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The last two times Mark Buehrle captured the imagination of a nation, the Sox have gone into a tailspin. Let’s hope incredible defensive plays don’t count the same as no-hitters and MLB records.
And by the way, you know it’s a special, special play when the opposing radio crew gets more excited about it than the home team. Let’s watch it again, until MLB.com takes it down because it doesn’t give people the option of sharing awesome moments:
If Monday afternoon is any indication, however, he has at least one new weapon in his arsenal to combat his slide, and he tipped his hand a couple of days ago:
“I’m throwing the fastballs in and locating to righties the best it has been, even during the season,” Buehrle said. “I’ve been working on getting lefties out, with Cooper talking about throwing in more to lefties — even using offspeed.“
He did just that. He only threw a handful of changes to left-handed hitters, but he looked great doing so.
Buehrle threw one to Grady Sizemore in each of his first two at-bats. The first resulted in a soft groundout to second; Sizemore was way ahead of the second, and it set up a high fastball that Sizemore lofted harmlessly to center.
In Shin-Soo Choo’s second at-bat (or as Hawk Harrelson calls him, Shin-Sin Choo), Buehrle doubled up with changeups. Choo took the first one, but he was way out in front when Buehrle doubled up, resulting in a K.
Choo entered the game 5-for-12 against Buehrle with a double, triple, homer and an HBP. He went 0-for-3 with two strikeouts.
So far, Buehrle’s experiment is working. Lefties generally shy away from throwing changes to lefties, because the pitch breaks toward the power spot — down and in. At this point, though, he needs to keep lefties off his fastball however he can, and Monday was a great start toward that end. The three hits Buehrle allowed were all soft.
His changeups will be worth charting the next time he faces the Indians. He has the benefit of novelty on his side right now, but as it becomes more and more a part of the scouting report, we’ll see how great that pitch really is.
Speaking of early returns, Alex Rios got off to a sorely needed hot start. His homer to center was one of two hard-hit balls on the day — the other was a hard-luck out courtesy of a diving Asdrubal Cabrera.
What jumped out to me immediately was the positioning of Rios’ hands. They looked awfully low, and my eyes weren’t lying. I took screen shots of Rios over three different periods of his brief Sox career:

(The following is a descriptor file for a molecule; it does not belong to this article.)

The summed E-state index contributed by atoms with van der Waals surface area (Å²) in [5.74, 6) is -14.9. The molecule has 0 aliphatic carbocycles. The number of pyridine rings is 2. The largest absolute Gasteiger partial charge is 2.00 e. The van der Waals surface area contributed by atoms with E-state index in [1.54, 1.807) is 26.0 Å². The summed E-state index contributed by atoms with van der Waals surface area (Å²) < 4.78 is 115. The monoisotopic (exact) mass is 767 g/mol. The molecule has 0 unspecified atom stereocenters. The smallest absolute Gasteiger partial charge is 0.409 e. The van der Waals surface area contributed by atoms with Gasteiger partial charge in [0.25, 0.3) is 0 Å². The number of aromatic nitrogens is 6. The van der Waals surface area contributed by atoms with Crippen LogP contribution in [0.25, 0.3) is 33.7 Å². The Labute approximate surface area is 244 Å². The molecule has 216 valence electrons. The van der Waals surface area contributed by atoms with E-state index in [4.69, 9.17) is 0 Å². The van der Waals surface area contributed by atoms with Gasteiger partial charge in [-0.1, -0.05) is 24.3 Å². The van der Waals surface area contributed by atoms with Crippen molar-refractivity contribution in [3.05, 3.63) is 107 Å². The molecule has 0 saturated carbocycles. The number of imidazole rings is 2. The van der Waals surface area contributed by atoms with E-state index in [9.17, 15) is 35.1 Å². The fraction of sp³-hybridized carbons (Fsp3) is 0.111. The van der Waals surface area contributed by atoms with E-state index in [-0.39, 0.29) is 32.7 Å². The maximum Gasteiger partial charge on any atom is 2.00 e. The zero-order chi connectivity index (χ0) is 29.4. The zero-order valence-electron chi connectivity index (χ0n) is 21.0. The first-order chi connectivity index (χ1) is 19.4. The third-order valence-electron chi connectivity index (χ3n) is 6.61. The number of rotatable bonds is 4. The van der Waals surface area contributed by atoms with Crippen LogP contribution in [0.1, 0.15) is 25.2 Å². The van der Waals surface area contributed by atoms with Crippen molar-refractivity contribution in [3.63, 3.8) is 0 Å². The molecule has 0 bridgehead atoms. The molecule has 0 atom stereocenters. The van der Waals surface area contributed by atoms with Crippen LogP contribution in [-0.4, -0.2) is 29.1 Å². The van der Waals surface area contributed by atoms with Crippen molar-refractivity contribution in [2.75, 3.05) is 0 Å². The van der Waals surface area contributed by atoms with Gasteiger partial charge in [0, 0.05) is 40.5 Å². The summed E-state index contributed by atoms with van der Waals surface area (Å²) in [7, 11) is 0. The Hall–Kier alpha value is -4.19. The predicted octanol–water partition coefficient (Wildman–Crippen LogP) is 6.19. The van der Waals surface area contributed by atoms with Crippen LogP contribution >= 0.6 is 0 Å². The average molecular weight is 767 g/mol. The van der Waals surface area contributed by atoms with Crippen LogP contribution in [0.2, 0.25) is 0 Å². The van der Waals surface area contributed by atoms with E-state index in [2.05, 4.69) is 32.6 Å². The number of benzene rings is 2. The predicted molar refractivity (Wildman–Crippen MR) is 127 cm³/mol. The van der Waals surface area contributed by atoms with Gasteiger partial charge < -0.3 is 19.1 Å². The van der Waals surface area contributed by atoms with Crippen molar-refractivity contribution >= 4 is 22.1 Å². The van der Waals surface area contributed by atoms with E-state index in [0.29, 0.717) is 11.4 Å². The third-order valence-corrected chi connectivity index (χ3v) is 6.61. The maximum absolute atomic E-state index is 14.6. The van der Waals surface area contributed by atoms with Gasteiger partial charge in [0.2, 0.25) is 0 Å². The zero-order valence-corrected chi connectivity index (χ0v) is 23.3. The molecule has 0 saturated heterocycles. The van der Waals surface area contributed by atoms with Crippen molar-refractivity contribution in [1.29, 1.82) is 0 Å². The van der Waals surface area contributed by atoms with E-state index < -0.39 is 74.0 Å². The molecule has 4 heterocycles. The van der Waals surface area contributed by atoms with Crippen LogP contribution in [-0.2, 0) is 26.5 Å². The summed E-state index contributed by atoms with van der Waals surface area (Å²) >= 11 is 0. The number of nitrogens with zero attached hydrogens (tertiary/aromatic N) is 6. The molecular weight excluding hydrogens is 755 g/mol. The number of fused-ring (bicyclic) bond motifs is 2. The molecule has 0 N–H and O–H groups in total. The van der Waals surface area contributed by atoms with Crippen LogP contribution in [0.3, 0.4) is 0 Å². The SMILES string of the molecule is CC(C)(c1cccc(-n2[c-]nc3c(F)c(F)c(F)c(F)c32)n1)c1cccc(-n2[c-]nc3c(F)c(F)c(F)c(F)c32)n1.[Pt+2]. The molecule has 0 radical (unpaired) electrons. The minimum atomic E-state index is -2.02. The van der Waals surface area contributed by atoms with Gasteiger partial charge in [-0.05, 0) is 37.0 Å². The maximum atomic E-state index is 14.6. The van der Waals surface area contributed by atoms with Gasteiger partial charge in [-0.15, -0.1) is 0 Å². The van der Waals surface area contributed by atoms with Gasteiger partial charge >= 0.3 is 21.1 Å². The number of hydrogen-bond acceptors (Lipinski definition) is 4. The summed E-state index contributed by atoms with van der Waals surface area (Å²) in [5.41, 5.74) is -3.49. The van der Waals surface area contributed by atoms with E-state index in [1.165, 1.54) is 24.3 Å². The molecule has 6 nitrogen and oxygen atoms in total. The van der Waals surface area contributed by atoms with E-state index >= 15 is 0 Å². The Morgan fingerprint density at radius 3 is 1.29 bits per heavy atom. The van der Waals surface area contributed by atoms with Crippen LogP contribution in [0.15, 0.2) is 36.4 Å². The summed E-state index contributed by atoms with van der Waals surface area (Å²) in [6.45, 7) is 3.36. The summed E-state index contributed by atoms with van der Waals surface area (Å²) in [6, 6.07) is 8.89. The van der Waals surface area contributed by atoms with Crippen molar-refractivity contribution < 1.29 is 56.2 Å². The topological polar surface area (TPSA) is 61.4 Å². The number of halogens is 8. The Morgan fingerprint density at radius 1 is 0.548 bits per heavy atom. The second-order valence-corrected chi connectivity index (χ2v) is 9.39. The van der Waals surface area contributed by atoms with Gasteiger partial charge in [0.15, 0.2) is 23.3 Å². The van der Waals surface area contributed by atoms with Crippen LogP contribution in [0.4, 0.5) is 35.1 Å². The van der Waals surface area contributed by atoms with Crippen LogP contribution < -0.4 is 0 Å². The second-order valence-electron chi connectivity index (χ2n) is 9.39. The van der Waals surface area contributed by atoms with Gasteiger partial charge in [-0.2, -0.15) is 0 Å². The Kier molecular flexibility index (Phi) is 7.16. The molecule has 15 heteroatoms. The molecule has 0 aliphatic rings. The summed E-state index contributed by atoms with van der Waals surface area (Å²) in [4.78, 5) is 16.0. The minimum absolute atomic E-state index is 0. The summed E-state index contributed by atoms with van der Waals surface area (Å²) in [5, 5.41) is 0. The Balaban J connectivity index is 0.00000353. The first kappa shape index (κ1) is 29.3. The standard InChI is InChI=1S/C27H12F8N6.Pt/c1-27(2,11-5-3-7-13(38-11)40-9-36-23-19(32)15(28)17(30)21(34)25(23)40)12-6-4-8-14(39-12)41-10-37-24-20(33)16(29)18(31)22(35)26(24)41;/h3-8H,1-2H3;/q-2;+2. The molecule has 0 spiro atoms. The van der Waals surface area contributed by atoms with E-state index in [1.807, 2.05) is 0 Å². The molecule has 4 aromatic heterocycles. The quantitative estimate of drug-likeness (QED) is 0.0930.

I didn’t pay particularly close attention to Rios when he was in Toronto, but because he said he watched old film to figure out where he went wrong, I threw that last frame in for comparison.
I’m not sure how much we can gather from it, but I found it interesting to see that 1) Rios used to hold his hands high, 2) he crouched more, and 3) stood closer to the plate. Maybe Rios used the old footage for balance or weight transfer, because his new stance looks nothing like his old one.
Rios can stand however he wants as long as he doesn’t topple over himself like he did for his first six weeks in a White Sox uniform. Judging from the way he stayed on top of that outer-half pitch from Tony Sipp, maybe he’s found that balance after all.
And let’s not underestimate the impact of the diving catch he made to end the game, in terms of reputation and reception. Rios had been criticized in Toronto for coasting, and he drew comparisons to Javier Vazquez for a lack of outward intensity. Going all-out with a six-run lead in the ninth inning of the first game of the season should win him some friends.
Three items of business:
No. 1: There’s a new game recap blog, State of the Sox 2010. So adjust your RSS feeds and bookmarks accordingly, should you use that method.
No. 2: I disabled the mobile theme for the time being, because I upgraded to the new version of the plugin, and the mobile theme showed up in regular browsers, both PC and Mac. So it’s off for now, and I’ll revert to the old version when I’m back.
No. 3: Last but not least, you may have noticed those ESPN-branded navbars across the top of the site. That’s because I’ve joined the ESPN SweetSpot network run by Rob Neyer.
There are further plans for expansion, but what this means so far is:
- The site is featured on the sidebar of Neyer’s blog.
- There’s also a link on ESPN.com’s MLB index page, in the dropdown under the SweetSpot box.
- I’ll be contributing a line to the ESPN.com MLB Power Rankings on a (semi?) regular basis.
I’ll let you know when other features are rolled out as well, but it should be a pretty fun project to be involved in.